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Meeting At Philadelphia In Favour Of Establishing
A General And Hebrew School.


In our last we announced briefly under the head of News Items, that a ball had been held for the purpose of aiding to raise a school fund. We were then unable to give any particulars as to the result. But inadvertently we did injustice to Mr. Joseph Levi, in not mentioning his name in the list of managers. We thought that having been at the time in mourning, through the loss of a child, he had not acted as manager; but we learn since, that before the occurrence of the decease of the above he had been very active, and disposed of a considerable number of tickets.

Since that, a meeting of the Israelites of Philadelphia, to hear the report of the managers and to adopt measures for organizing a Hebrew School, was called on March 7th, when, on motion, Mr. Zadok A. Davis was called to the chair, and Mr. Simon A. Klasser appointed secretary. The managers of the School Fund Ball, through their treasurer, Mr. Morris H. De Young, then reported, that the gross receipts had been 688 dollars, and the net proceeds 308.25 dollars, three hundred of which has been deposited in the office of the Pennsylvania Life Insurance Company, bearing interest at 4 per cent. per annum.

Mr. Klasser, on behalf of the managers, then stated that the managers declined proposing any course of action, preferring to leave to the sense of the meeting the adoption of any measures deemed best in the premises.

In order to test the sense of the meeting, a motion was made by Mr. Leeser, that a society be forthwith organized for the purpose of furthering the object of education; without any other regulation than merely collecting funds for the ultimate establishment of a school. It was then moved by Mr. Klasser, seconded by Mr. Joseph Levi, that a committee of five be appointed to draft a preamble and resolutions, which, after having been adopted, was reconsidered on motion of Mr. A. Hart, who stated that about six years ago, a meeting had been held for the purpose of organizing a school, and a subscription had been commenced to pro­mote the object, to go into effect as soon as $2000 should have been subscribed, and that premature action might now defeat the intention of the subscribers, who, he doubted not, would still be willing to continue the aid then promised. He was supported in these views by Mr. Solomon Solis, when it was moved by Mr. Solis, and seconded by Mr. Levi, and adopted as a compromise, that a committee of seven shall be appointed to collect donations and annual contributions for the purpose of organizing an English and Hebrew School. The committee was afterwards appointed by the chair, and consists of Messrs. Abm Hart, Mayer Arnold, Joseph Levi, Moses Nathans, L. Schloss, Simon Elfelt, and Solomon Kayser.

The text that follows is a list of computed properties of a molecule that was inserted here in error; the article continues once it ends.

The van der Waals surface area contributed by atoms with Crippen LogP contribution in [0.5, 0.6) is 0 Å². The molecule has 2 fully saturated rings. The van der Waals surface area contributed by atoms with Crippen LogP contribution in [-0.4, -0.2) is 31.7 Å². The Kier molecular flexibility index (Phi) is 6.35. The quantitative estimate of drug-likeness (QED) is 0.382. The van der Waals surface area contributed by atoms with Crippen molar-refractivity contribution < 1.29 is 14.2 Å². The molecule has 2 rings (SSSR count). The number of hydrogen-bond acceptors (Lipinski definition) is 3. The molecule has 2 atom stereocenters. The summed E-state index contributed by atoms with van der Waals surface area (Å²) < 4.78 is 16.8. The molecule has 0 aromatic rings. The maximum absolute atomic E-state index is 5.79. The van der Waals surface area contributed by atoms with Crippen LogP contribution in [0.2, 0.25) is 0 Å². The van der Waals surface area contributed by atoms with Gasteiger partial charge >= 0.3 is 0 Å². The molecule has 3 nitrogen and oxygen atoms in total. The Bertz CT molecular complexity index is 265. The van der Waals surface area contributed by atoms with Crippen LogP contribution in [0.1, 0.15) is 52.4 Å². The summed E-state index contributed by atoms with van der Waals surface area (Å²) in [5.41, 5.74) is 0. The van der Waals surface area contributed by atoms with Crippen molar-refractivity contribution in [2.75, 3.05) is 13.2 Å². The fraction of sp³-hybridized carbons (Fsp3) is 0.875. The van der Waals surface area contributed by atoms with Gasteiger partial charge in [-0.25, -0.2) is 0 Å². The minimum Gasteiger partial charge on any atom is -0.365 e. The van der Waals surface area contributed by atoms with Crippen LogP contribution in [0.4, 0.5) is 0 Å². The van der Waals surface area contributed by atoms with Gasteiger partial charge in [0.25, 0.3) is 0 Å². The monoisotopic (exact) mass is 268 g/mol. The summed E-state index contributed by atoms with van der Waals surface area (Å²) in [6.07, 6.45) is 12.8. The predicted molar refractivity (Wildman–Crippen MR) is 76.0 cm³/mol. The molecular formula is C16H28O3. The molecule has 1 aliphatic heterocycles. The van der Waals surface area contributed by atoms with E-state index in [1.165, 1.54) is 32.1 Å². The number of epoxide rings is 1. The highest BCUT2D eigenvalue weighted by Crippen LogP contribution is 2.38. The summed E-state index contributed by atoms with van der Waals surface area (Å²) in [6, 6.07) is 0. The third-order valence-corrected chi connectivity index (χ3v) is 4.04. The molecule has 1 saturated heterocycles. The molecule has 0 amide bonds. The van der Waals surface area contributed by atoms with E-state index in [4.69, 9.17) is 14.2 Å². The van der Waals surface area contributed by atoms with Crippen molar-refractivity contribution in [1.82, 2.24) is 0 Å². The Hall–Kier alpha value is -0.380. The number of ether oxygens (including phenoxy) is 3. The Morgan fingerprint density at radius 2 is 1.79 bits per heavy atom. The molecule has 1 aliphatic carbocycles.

On motion, it was resolved, that four trustees be appointed to take charge of the funds in the Pennsylvania Life Insurance Office, and those which may be collected; and it having been stated that the managers of the ball had already appointed three, to wit, Messrs. M. H. De Young, J. Levi, and M. Nathans, it was resolved to add thereto Mr. Simon Elfelt;

On motion of Mr. John D. Jackson, it was then resolved that the president shall be empowered to call meetings whenever he may deem it requisite.

On motion of Mr. A. Hart, it was resolved, that as soon as $2000 are secured, a meeting of the subscribers shall be called, to organize a society for the promotion of education. It was also resolved, on motion of the same gentleman, to limit the donations, with the exception of the sale of tickets at future balls, to Israelites solely.

It was also farther resolved, that a subscription be opened forthwith; when all the subscribers to the formerly proposed school fund then present renewed their subscriptions, and there were received in addition many more from the meeting.

A list of the persons then present was made out by the secretary, after which the meeting adjourned.

In the above we have given a very brief outline of what was said and done at the meeting; but we have not learned the amount which was subscribed, nor what success has attended the efforts of the collecting committee; but we trust that something good will result from this movement. It was generally conceded that it would be impolitic to commence a school forthwith, at least not until the means were procured to keep it in operation; whilst the necessity of a speedy action was equally acknowledged to exist. We have said so much already on the subject of education, and mean to do so hereafter on every fitting occasion, that we deem it useless to enlarge on it at present; no one can doubt how anxious we are personally, for a triumphant success of the effort about to be made; we hope therefore, that before long we shall be able to report that enough has been obtained to establish a school for Jewish children, on the only basis on which it can stand,—a union of scientific and religious instruction.